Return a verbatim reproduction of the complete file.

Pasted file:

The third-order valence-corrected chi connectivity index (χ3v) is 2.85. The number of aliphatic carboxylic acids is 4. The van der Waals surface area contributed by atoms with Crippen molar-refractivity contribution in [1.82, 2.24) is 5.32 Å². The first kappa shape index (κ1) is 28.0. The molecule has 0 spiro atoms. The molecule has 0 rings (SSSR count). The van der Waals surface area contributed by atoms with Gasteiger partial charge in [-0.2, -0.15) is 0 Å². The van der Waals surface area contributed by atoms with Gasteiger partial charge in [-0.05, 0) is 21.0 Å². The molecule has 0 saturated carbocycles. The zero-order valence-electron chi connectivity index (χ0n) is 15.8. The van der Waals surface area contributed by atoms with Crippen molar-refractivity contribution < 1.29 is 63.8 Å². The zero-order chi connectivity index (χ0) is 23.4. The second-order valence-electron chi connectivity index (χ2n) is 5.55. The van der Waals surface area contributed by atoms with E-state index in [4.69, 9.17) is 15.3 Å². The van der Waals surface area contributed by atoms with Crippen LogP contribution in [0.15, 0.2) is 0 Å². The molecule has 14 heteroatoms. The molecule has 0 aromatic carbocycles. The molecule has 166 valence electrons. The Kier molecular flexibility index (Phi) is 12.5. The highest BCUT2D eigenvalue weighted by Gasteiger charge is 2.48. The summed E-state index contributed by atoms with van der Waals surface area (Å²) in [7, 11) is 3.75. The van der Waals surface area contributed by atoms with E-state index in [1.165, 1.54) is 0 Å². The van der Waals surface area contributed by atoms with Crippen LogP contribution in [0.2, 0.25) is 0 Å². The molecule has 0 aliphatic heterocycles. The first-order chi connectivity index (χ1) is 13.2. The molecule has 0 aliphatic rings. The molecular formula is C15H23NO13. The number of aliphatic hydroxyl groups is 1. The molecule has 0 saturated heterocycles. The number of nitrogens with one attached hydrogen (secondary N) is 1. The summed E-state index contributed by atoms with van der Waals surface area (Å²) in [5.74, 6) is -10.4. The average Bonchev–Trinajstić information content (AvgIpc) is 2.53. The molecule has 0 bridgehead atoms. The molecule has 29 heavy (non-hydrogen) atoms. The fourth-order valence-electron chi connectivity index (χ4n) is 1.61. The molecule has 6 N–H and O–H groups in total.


The third-order valence-corrected chi connectivity index (χ3v) is 2.85. The number of aliphatic carboxylic acids is 4. The van der Waals surface area contributed by atoms with Crippen molar-refractivity contribution in [1.82, 2.24) is 5.32 Å². The first kappa shape index (κ1) is 28.0. The molecule has 0 spiro atoms. The molecule has 0 rings (SSSR count). The van der Waals surface area contributed by atoms with Gasteiger partial charge in [-0.2, -0.15) is 0 Å². The van der Waals surface area contributed by atoms with Gasteiger partial charge in [-0.05, 0) is 21.0 Å². The molecule has 0 saturated carbocycles. The zero-order valence-electron chi connectivity index (χ0n) is 15.8. The van der Waals surface area contributed by atoms with Crippen molar-refractivity contribution < 1.29 is 63.8 Å². The zero-order chi connectivity index (χ0) is 23.4. The second-order valence-electron chi connectivity index (χ2n) is 5.55. The van der Waals surface area contributed by atoms with E-state index in [4.69, 9.17) is 15.3 Å². The van der Waals surface area contributed by atoms with Crippen LogP contribution in [0.15, 0.2) is 0 Å². The molecule has 14 heteroatoms. The molecule has 0 aromatic carbocycles. The molecule has 166 valence electrons. The Kier molecular flexibility index (Phi) is 12.5. The highest BCUT2D eigenvalue weighted by Gasteiger charge is 2.48. The summed E-state index contributed by atoms with van der Waals surface area (Å²) in [7, 11) is 3.75. The van der Waals surface area contributed by atoms with E-state index in [1.165, 1.54) is 0 Å². The van der Waals surface area contributed by atoms with Crippen LogP contribution in [0.2, 0.25) is 0 Å². The molecule has 0 aliphatic heterocycles. The first-order chi connectivity index (χ1) is 13.2. The molecule has 0 aliphatic rings. The molecular formula is C15H23NO13. The number of aliphatic hydroxyl groups is 1. The molecule has 0 saturated heterocycles. The number of nitrogens with one attached hydrogen (secondary N) is 1. The summed E-state index contributed by atoms with van der Waals surface area (Å²) in [5.74, 6) is -10.4. The average Bonchev–Trinajstić information content (AvgIpc) is 2.53. The molecule has 0 bridgehead atoms. The molecule has 29 heavy (non-hydrogen) atoms. The fourth-order valence-electron chi connectivity index (χ4n) is 1.61. The molecule has 6 N–H and O–H groups in total.